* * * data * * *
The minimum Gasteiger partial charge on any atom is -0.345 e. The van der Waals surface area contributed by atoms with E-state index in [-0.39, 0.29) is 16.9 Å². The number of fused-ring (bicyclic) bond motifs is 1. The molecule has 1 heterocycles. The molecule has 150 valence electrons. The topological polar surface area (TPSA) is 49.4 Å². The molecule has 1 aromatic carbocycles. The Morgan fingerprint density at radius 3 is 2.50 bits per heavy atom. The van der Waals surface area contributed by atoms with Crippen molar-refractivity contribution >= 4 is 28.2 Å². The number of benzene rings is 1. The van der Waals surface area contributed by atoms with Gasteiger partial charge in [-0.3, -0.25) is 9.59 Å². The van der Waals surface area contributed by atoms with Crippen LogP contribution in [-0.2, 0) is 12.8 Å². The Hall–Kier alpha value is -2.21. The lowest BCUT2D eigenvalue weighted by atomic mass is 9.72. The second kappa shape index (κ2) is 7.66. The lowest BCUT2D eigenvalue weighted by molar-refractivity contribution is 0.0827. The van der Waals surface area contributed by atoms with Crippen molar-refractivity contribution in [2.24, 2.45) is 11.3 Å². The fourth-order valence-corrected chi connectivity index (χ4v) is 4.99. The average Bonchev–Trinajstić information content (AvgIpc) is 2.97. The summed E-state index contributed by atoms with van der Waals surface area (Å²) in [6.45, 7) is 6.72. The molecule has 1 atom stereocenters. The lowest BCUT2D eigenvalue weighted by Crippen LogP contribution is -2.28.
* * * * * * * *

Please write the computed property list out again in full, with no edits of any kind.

The minimum Gasteiger partial charge on any atom is -0.345 e. The van der Waals surface area contributed by atoms with E-state index in [-0.39, 0.29) is 16.9 Å². The number of fused-ring (bicyclic) bond motifs is 1. The molecule has 1 heterocycles. The molecule has 150 valence electrons. The topological polar surface area (TPSA) is 49.4 Å². The molecule has 1 aromatic carbocycles. The Morgan fingerprint density at radius 3 is 2.50 bits per heavy atom. The van der Waals surface area contributed by atoms with Crippen molar-refractivity contribution >= 4 is 28.2 Å². The number of benzene rings is 1. The van der Waals surface area contributed by atoms with Gasteiger partial charge in [-0.3, -0.25) is 9.59 Å². The van der Waals surface area contributed by atoms with Crippen LogP contribution in [-0.2, 0) is 12.8 Å². The Hall–Kier alpha value is -2.21. The lowest BCUT2D eigenvalue weighted by atomic mass is 9.72. The second kappa shape index (κ2) is 7.66. The lowest BCUT2D eigenvalue weighted by molar-refractivity contribution is 0.0827. The van der Waals surface area contributed by atoms with Crippen molar-refractivity contribution in [2.24, 2.45) is 11.3 Å². The fourth-order valence-corrected chi connectivity index (χ4v) is 4.99. The average Bonchev–Trinajstić information content (AvgIpc) is 2.97. The summed E-state index contributed by atoms with van der Waals surface area (Å²) in [6.45, 7) is 6.72. The molecule has 1 atom stereocenters. The lowest BCUT2D eigenvalue weighted by Crippen LogP contribution is -2.28.